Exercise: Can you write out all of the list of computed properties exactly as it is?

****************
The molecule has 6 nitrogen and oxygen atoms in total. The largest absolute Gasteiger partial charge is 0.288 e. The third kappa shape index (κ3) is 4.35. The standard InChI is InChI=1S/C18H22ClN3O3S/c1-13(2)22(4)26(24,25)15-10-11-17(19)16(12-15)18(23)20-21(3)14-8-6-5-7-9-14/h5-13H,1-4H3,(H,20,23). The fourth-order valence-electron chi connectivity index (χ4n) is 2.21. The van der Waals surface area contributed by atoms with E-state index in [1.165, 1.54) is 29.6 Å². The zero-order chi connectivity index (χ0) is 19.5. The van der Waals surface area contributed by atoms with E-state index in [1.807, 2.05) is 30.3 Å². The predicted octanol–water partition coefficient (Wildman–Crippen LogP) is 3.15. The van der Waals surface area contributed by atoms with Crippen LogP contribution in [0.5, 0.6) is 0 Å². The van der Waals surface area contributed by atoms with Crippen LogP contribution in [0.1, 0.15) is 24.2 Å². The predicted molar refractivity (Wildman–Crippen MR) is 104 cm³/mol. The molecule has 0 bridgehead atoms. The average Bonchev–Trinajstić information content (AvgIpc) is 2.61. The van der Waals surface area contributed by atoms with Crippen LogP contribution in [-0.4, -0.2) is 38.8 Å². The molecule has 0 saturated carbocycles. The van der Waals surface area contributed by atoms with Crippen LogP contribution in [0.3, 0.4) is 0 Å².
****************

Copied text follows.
The molecule has 6 nitrogen and oxygen atoms in total. The largest absolute Gasteiger partial charge is 0.288 e. The third kappa shape index (κ3) is 4.35. The standard InChI is InChI=1S/C18H22ClN3O3S/c1-13(2)22(4)26(24,25)15-10-11-17(19)16(12-15)18(23)20-21(3)14-8-6-5-7-9-14/h5-13H,1-4H3,(H,20,23). The fourth-order valence-electron chi connectivity index (χ4n) is 2.21. The van der Waals surface area contributed by atoms with E-state index in [1.165, 1.54) is 29.6 Å². The zero-order chi connectivity index (χ0) is 19.5. The van der Waals surface area contributed by atoms with E-state index in [1.807, 2.05) is 30.3 Å². The predicted octanol–water partition coefficient (Wildman–Crippen LogP) is 3.15. The van der Waals surface area contributed by atoms with Crippen LogP contribution in [0.5, 0.6) is 0 Å². The van der Waals surface area contributed by atoms with Crippen LogP contribution in [0.1, 0.15) is 24.2 Å². The predicted molar refractivity (Wildman–Crippen MR) is 104 cm³/mol. The molecule has 0 bridgehead atoms. The average Bonchev–Trinajstić information content (AvgIpc) is 2.61. The van der Waals surface area contributed by atoms with Crippen LogP contribution in [-0.4, -0.2) is 38.8 Å². The molecule has 0 saturated carbocycles. The van der Waals surface area contributed by atoms with Crippen LogP contribution in [0.3, 0.4) is 0 Å².